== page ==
Interdigitation and the development of the dento-facial complex. An experimental study in growing macaca fascicularis.
A scientific essay in Medical Sciences
DOCTORAL THESIS defended in public on 13th of December 1995
The aim of the present investigation was to study the role of interdigitation in the coordination of the maxillary and mandibular growth and the development of their dentition. As an experimental animal, the Macaca fascicularis monkey was used, in which the interdigitation was eliminated by grinding of the cusps of the deciduous canines and molars and the first permanent molars. Dental and skeletal changes over time were analyzed using series of standardized occlusal and lateral radiographs, series of dental casts, and histological techniques.
Chapter 1 presents a review of the literature dealing with the coordination mechanism for maxillary and mandibular growth and the development of the dentition. It is mainly focused on the role of mechanical stimuli originating from the dentition in this mechanism. The cone-funnel mechanism is generally accepted as a major factor in the establishment of a proper occlusion. The opinions on the possible role of interdigitation in skeletal and occlusal development, however, are conflicting. The importance of interdigitation is emphasized, on a hypothetical level, by several authors, and also in clinical orthodontics a contribution of interdigitation to maxillo-facial development is often assumed. However, in experimental approaches so far, the original craniofacial development has been disturbed, which limits the extrapolation of the findings to normal growing systems. To meet this shortcoming, in the present study the contribution of interdigitation to the development of the maxillo-mandibular complex will be investigated using an experimental set-up in which growth centres are not directly affected. The use of M. fascicularis in this field of research is advocated and the chapter ends with questioning the rail mechanism hypothesis as formulated by Van der Linden (1986).
Chapter 2 describes normal developmental characteristics for the dentition of juvenile M. fascicularis as derived from radiographs and relates them to chronological age. As tooth development is a progressive and continuous intra-osseous process which is independent from environmental factors, these data can be used to estimate the age of young M. fascicularis monkeys with an unknown date of birth.
Chapter 3 gives a description of the dento-facial growth and development in the juvenile M. fascicularis using standardized lateral cephalometric radiographs. Growth data were obtained by analyzing the changes in relation to the frontal bone implant and the Anterior Cranial Base line and also in relation to implants placed in the jaws. The results suggest that the dento-facial growth and development in the juvenile M. fascicularis and in humans have many points in common, and therefore M. fascicularis appears to be a good model for further studies in the regulation of the processes involved.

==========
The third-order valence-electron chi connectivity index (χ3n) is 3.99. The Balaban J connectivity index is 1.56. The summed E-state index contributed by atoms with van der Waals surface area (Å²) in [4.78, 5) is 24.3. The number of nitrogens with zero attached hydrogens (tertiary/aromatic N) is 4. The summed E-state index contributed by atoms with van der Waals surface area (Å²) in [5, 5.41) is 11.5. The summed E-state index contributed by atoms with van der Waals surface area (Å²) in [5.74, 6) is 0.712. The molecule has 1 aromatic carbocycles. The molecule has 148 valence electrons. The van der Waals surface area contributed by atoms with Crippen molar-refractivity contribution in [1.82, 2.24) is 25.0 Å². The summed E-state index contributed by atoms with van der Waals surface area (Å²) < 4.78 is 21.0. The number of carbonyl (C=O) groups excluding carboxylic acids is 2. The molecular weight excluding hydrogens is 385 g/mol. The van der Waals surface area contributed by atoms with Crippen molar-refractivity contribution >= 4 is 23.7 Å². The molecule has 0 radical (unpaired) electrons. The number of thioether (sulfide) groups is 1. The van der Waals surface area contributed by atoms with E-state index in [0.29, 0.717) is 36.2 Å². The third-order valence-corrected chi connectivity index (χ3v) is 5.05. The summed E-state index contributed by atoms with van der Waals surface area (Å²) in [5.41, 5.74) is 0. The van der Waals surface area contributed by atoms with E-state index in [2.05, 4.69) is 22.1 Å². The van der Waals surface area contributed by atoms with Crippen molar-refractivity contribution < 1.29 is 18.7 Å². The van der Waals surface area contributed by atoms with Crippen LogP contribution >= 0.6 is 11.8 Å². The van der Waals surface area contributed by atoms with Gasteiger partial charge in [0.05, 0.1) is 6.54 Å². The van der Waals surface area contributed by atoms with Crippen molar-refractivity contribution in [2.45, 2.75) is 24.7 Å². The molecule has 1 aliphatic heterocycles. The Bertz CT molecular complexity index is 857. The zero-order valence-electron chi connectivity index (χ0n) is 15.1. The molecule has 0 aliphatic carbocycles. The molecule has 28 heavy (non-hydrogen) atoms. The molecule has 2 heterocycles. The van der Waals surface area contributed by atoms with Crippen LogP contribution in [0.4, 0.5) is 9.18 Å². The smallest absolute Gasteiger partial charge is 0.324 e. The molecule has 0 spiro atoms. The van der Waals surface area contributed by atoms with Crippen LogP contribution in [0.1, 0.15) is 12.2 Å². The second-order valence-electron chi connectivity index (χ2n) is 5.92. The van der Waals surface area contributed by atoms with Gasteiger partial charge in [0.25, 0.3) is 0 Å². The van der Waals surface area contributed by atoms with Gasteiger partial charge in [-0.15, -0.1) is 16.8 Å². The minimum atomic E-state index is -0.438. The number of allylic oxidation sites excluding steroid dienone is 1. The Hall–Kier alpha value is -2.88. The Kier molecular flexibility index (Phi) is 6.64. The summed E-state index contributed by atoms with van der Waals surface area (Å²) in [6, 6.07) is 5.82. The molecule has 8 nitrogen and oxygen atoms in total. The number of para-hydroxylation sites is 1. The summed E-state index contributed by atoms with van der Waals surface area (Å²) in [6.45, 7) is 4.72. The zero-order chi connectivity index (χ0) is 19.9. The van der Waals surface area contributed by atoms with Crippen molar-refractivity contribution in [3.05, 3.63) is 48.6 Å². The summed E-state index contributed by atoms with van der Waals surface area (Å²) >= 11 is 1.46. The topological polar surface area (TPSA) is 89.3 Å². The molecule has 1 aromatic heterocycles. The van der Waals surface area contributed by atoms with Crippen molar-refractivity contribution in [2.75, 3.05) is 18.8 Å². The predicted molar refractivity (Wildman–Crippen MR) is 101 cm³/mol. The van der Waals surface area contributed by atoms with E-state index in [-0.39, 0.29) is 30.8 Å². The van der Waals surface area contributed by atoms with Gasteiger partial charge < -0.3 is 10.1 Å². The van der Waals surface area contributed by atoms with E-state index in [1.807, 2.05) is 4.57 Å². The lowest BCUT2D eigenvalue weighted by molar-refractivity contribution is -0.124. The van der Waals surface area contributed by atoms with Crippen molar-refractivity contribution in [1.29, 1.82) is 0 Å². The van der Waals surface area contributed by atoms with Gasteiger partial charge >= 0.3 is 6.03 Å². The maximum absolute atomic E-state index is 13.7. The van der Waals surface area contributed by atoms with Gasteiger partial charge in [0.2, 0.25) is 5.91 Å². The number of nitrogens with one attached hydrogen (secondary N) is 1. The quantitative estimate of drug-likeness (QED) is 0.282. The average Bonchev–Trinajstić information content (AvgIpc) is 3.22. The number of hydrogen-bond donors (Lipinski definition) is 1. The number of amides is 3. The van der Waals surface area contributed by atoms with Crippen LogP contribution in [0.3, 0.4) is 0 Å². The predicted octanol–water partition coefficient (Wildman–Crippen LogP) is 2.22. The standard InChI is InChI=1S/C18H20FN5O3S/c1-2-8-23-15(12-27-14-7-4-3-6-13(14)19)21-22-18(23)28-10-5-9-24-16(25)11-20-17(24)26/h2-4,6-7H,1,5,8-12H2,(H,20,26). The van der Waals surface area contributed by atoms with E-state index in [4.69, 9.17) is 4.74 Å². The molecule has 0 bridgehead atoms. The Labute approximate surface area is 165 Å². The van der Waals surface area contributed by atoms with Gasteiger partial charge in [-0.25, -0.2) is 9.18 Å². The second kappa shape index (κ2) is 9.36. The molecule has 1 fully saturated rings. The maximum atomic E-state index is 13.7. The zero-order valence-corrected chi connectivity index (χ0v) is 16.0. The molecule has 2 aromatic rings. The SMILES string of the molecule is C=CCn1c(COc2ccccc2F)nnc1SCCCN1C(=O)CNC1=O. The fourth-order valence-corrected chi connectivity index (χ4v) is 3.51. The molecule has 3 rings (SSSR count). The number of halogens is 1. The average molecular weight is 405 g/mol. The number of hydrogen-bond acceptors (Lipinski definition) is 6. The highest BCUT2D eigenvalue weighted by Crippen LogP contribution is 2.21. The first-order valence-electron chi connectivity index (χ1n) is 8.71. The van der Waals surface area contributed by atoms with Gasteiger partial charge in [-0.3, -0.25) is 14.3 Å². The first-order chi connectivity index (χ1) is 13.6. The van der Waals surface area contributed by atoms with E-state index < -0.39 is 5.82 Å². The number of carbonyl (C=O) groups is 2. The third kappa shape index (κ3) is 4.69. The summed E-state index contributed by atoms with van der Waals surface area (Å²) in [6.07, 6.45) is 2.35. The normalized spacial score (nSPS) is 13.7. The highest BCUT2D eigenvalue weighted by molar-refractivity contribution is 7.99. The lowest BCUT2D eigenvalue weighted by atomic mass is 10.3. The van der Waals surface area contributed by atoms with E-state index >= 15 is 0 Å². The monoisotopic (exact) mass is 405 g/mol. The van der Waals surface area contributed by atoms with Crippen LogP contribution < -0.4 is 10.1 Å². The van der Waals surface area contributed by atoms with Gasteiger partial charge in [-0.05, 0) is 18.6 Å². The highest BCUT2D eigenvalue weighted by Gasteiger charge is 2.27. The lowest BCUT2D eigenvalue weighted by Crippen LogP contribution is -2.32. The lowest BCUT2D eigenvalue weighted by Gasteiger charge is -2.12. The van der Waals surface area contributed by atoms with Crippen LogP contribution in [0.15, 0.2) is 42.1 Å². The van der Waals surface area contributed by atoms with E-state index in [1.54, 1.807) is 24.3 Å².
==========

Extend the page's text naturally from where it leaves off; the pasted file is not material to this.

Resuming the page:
Chapter 4 deals with the role of the interdigitation in sagittal growth of the maxillo-mandibular complex using standardized lateral cephalometric radiographs. It appeared that elimination of interdigitation resulted in a deviating antero-posterior relationship between the jaws and in a significant inhibition of the vertical displacement of the maxilla in the second half of the experimental period, while the total facial height was not noticeably affected. A more prognathic skeletal relationship and a more mesial occlusion developed as a result. It can be concluded that interdigitation plays a role in the regulation of vertical and antero-posterior growth and development of the maxillo-mandibular complex in M. fascicularis monkeys.
In chapter 5 standardized occlusal radiographs are studied in order to evaluate the role of interdigitation on transverse maxillary growth and dental arch development. Midpalatal sutural growth appeared to be independent of interdigitation. The maxillary dental arch, however, showed locally a greater increase in width under experimental conditions. The maxillary dental arch can be considered to be guided by that of the mandible through interdigitation of the posterior teeth.
Chapter 6 deals with the study of the development of the dentition on a series of dental casts and at the histological level by the use of vital staining techniques. The finding that the maxillary dental arch broadened faster in the experimental group was confirmed by this part of the study. The results seemed to be contradictory to the situation in humans, where lack of interdigitation in most cases leads to a narrowing of the maxillary dental arch. However, differences in the proportional relationship between both jaws in humans and M. fascicularis can explain this discrepancy. The mechanism itself is the same in both species, but the direction of its action, and therefore the outcome of the mechanism is the reverse. As the mandibular dental arch development appeared to be not affected by the experimental interference, it could be considered to be independent of interdigitation. Experimental intervention also led to less prevalence of anterior open bites, which is a normal feature in the developing M. fascicularis.
Chapter 7 analyzes earlier findings and extrapolates them to the human situation leading to theoretical reflections on clinical orthodontics. The Appendix describes the mathematical analysis used to detect possible unequal transverse development of both maxillary halves, which could dissimulate eventually experimentally induced differences. This analysis revealed that asymmetries occurred at random, and therefore it was concluded that they did not interfere with the results.